Physics 107. Astronomy
The subject matter of this course spans the entire Universe, from our earthly environment to the farthest reaches of space and time. We begin by examining the sky using only our eyes, just as humankind has done for thousands of years. We then study the contributions of the great astronomers and physicists of the last 400 years, including Galileo, Copernicus and Kepler. Moving outward from the earth, we will learn about each member of our solar system, from scorching Mercury to ice-covered Pluto. We'll consider asteroids, comets, and meteoroids, and discuss the probability and consequences of collisions with our planet. Next on our agenda is an overview of the birth and death of stars, after which we proceed outward through our galaxy and into the deep cosmos, toward the edge of the known Universe and the beginning of time. We conclude with discussion of the beginning and possible destiny of the Universe, and we consider the possibility that we are not alone. This course is accompanied by periodic observing sessions at Weaver Observatory. This is a math-intensive course. Pre-requisite: Minimum Math Placement 22.
Physics 200B. Mechanics & Waves
The study of classical mechanics and waves. Topics include kinematics (the description of motion), dynamics (forces and Newton's laws), work and energy, impulse and momentum, statics, rotational motion, and waves. There will be 3 class meetings and one 3-hour lab each week. This is the first course in various introductory physics sequences designed for science majors and pre-health students: PHYS 200B & PHYS 205 for pre-health, biology, and geology; PHYS 200B & PHYS 218 for chemistry and math/computer science; PHYS 200B, PHYS 213, PHYS 214, PHYS 215, PHYS 218, & PHYS 220 for physics and pre-engineering majors. Placement into Math 201 is required. Math 201 (Calculus I) is strongly suggested as a co-requisite.
Physics 205. Topics in Classical and Modern Physics
This course is a sequel to Physics 200B, which is a prerequisite, designed specifically for those students such as biology and geology majors and pre-health professionals who need a two semester sequence in physics. Topics to be covered include: geometrical and physical optics, electrostatics, DC circuits, magnetism, relativity and its origins, nuclear physics, and heat and thermodynamics. A three-hour lab will meet most weeks during the semester. Prerequisite: Physics 200B or equivalent.
Physics 218. Introductory Electromagnetism
The course provides an introduction to the physics of electric and magnetic fields and Direct Current and Alternating Current circuits. We will emphasize applications to the real world and developing familiarity with the appropriate mathematical tools. The laboratory will emphasize DC and AC electric circuits and becoming familiar with such nearly universal instruments as oscilloscopes, digital multimeters, and signal generators. One three-hour lab per week. Prerequisite: Physics 200B; Mathematics 202 is required as a co-requisite.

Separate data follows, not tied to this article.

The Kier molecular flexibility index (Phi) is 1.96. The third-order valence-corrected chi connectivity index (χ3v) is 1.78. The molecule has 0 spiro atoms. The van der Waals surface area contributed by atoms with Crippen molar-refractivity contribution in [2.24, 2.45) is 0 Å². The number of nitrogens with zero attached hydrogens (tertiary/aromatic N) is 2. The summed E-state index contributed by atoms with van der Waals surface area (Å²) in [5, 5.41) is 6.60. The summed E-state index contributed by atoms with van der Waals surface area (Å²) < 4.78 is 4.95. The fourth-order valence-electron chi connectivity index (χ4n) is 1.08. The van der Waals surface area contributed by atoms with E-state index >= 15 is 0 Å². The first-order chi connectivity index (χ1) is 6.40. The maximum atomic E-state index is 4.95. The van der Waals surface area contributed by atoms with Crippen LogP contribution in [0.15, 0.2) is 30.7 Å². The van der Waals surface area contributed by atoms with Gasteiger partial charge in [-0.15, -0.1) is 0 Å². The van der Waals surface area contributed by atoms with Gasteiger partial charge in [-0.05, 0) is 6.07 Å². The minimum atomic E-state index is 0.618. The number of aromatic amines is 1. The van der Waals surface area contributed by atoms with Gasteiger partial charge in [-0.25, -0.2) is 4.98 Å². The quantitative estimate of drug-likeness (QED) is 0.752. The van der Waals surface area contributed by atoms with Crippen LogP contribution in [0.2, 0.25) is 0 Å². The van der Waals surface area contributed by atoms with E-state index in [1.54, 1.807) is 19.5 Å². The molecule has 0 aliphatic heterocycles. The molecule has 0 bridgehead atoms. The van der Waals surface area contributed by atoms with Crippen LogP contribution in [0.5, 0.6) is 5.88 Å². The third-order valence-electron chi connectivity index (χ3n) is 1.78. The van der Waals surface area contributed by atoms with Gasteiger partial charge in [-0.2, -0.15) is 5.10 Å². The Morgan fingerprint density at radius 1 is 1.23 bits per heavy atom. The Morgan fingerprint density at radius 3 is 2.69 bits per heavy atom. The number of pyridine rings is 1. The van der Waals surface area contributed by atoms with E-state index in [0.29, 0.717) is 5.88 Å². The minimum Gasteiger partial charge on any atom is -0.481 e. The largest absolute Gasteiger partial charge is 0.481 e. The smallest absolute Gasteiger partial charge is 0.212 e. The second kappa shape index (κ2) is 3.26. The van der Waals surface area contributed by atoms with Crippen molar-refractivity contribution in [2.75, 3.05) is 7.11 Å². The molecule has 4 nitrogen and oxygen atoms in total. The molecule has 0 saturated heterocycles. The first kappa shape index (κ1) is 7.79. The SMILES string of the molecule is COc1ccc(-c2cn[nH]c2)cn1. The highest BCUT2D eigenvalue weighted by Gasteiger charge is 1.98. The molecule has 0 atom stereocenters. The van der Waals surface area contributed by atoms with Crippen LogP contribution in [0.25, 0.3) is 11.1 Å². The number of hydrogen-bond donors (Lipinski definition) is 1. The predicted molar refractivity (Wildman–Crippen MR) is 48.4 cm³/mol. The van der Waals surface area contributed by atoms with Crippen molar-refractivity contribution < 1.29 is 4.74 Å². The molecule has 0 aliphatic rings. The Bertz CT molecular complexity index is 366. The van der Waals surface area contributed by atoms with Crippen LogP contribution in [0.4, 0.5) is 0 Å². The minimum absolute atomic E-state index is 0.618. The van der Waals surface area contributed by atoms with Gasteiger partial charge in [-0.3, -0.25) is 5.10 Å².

Physics 311. Mechanics
Classical Mechanics provides an elegant description of the motion of objects under the influence of forces. This course begins with a review of Newton's Laws of motion and develops sophisticated techniques for using them to solve problems such as the motion of a simple harmonic oscillator and the motions of the planets. We finish with an introduction to the techniques of Lagrange which analyze motion from an energy perspective rather than from a force perspective. Pre-requisites: Physics 220 & 218. Mathematics 212 & 215 are recommended.
Physics 313. Electronics
The invention of the solid state transistor a little over 50 years ago changed the way we live and work, making possible the variety of cheap and powerful electronic devices that we use every day. This course will provide you with an understanding of basic electronic circuits and devices. The emphasis will be on a hands-on, practical understanding of circuit elements such as diodes, transistors, and operational amplifiers. A majority of class time will be spent in the lab, where you will learn to design, construct, test, and use circuits such as voltage dividers, filters, amplifiers, oscillators, and digital gates. The first three-quarters of the course will cover analog circuits, with simple digital circuits covered in the last quarter of the course. Prerequisite: Physics 218.
Physics 380. Topics: Digital Electronics
We will investigate the fundamentals of digital electronics, including Boolean logic, gates, flip-flops, clocks, counters, and memory. Then we will look at methods of digital-to-analog and analog-to-digital conversion. Finally, we will apply these concepts to a simple (but surprisingly powerful) programmable microcontroller. The course will be project-oriented; students will be able to choose specific applications based on their interests. If there is time and interest, we will also make use of circuit simulation software. Prerequisite: Physics 313 or permission of the instructor.
Physics 410. Mathematical Physics
An introduction to the mathematical techniques utilized in physics such as complex variables, vector and tensor analysis, group theory, Green's functions, and the calculus of variations. Prerequisites: Physics 311 and Mathematics 212 or 215.